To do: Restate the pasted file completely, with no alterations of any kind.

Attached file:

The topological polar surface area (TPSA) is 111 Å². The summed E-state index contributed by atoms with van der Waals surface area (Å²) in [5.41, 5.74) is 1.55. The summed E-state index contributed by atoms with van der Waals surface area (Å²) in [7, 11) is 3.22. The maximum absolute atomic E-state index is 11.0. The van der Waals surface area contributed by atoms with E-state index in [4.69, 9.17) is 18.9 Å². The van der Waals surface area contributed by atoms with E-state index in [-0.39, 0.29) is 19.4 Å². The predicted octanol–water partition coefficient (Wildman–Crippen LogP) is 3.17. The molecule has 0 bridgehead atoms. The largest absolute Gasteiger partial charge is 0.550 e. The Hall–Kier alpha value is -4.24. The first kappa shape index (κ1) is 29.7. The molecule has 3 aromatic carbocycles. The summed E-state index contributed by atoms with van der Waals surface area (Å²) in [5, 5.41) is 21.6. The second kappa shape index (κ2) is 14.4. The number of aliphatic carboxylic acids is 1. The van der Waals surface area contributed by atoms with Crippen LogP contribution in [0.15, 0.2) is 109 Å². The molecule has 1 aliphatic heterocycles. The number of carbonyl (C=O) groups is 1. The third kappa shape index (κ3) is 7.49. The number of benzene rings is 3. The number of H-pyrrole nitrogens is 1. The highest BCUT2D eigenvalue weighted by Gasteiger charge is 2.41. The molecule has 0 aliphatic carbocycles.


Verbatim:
The topological polar surface area (TPSA) is 111 Å². The summed E-state index contributed by atoms with van der Waals surface area (Å²) in [5.41, 5.74) is 1.55. The summed E-state index contributed by atoms with van der Waals surface area (Å²) in [7, 11) is 3.22. The maximum absolute atomic E-state index is 11.0. The van der Waals surface area contributed by atoms with E-state index in [4.69, 9.17) is 18.9 Å². The van der Waals surface area contributed by atoms with E-state index in [-0.39, 0.29) is 19.4 Å². The predicted octanol–water partition coefficient (Wildman–Crippen LogP) is 3.17. The molecule has 0 bridgehead atoms. The largest absolute Gasteiger partial charge is 0.550 e. The Hall–Kier alpha value is -4.24. The first kappa shape index (κ1) is 29.7. The molecule has 3 aromatic carbocycles. The summed E-state index contributed by atoms with van der Waals surface area (Å²) in [5, 5.41) is 21.6. The second kappa shape index (κ2) is 14.4. The number of aliphatic carboxylic acids is 1. The van der Waals surface area contributed by atoms with Crippen LogP contribution in [0.15, 0.2) is 109 Å². The molecule has 1 aliphatic heterocycles. The number of carbonyl (C=O) groups is 1. The third kappa shape index (κ3) is 7.49. The number of benzene rings is 3. The number of H-pyrrole nitrogens is 1. The highest BCUT2D eigenvalue weighted by Gasteiger charge is 2.41. The molecule has 0 aliphatic carbocycles.